It is very important to mention that without manga we would not have video game sagas like Dark Souls or Bloodborne as we know them. Although they were all based on dark medieval fantasy books, Hidetaka Miyazaki himself, creator of the Souls franchise, commented in an interview that he asked his artists to create designs specifically inspired by Berserk.
8. Neon Genesis Evangelion (1995)
Neon Genesis Evangelion takes us to a futuristic world in which humanity must defend itself against supernatural beings called angels. The military organization NERV sends young people (“the children”) to fight them using EVAs, giant robots with which they establish a neural link.
The unique appeal of this anime is in the way it evolves, seeing the characters mature with apocalypse-related trauma. The plot, which becomes more and more psychological, is based on the personal experiences of Hideaki Anno, the director and screenwriter.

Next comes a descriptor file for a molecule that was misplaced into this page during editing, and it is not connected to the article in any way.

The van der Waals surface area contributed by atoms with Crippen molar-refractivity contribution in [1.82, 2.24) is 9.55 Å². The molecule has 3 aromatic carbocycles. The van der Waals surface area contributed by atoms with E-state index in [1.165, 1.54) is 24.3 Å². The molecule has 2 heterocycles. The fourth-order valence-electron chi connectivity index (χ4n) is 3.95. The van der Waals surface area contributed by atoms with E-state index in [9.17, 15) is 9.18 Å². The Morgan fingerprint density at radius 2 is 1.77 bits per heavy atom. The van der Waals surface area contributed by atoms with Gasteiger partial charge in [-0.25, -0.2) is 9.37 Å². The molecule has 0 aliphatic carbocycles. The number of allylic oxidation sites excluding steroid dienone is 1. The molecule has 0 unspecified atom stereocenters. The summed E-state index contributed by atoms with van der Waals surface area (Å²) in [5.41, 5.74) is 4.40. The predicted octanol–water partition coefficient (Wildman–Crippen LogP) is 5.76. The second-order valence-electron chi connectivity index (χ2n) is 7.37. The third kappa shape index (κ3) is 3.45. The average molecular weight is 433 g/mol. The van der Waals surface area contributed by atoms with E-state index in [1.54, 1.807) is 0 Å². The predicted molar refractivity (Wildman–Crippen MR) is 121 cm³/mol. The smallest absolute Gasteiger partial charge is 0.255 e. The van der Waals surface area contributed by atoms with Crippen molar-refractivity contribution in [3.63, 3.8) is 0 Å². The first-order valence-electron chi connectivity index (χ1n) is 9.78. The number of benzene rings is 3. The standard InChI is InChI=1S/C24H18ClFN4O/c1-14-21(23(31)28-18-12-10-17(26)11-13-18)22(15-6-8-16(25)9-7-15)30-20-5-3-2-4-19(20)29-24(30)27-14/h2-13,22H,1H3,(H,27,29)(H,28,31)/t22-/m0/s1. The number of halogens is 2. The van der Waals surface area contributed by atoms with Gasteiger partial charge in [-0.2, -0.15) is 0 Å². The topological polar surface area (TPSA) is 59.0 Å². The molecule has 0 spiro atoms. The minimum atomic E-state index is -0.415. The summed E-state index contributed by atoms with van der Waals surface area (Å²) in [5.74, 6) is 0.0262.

This anime has one of the best designs ever, and it’s equally impressive in terms of photographic direction. Being a post-apocalyptic future, the world creates the possibility of hosting architecture of gigantic proportions which plagues this series of jaw-dropping visuals.
9. Cowboy Bebop (1998)
Another production from studio Sunrise, Cowboy Bebop takes us to 2071, in a future in which a group of bounty hunters travel the solar system to experience adventure and tragedy.
Cowboy Bebop is a particular mix of genres, from space western to drama, through action, adventure and many others. It deals with deep themes such as loneliness, the emptiness of existentialism and the impact of the past. If you’re looking for an anime that reminds you that Japanese animation is an art, don’t hesitate to dive into it.
This anime also shines with its soundtrack. The opener is a prime example, with the song “Tank!” of The Seatbelts, considered one of the most remarkable in the world of the genre. The accompanying animation isn’t short, a striking composition of colorful pop-style shots that reflects many of the influences of ’50s film noir.
10. Musshishi (2005)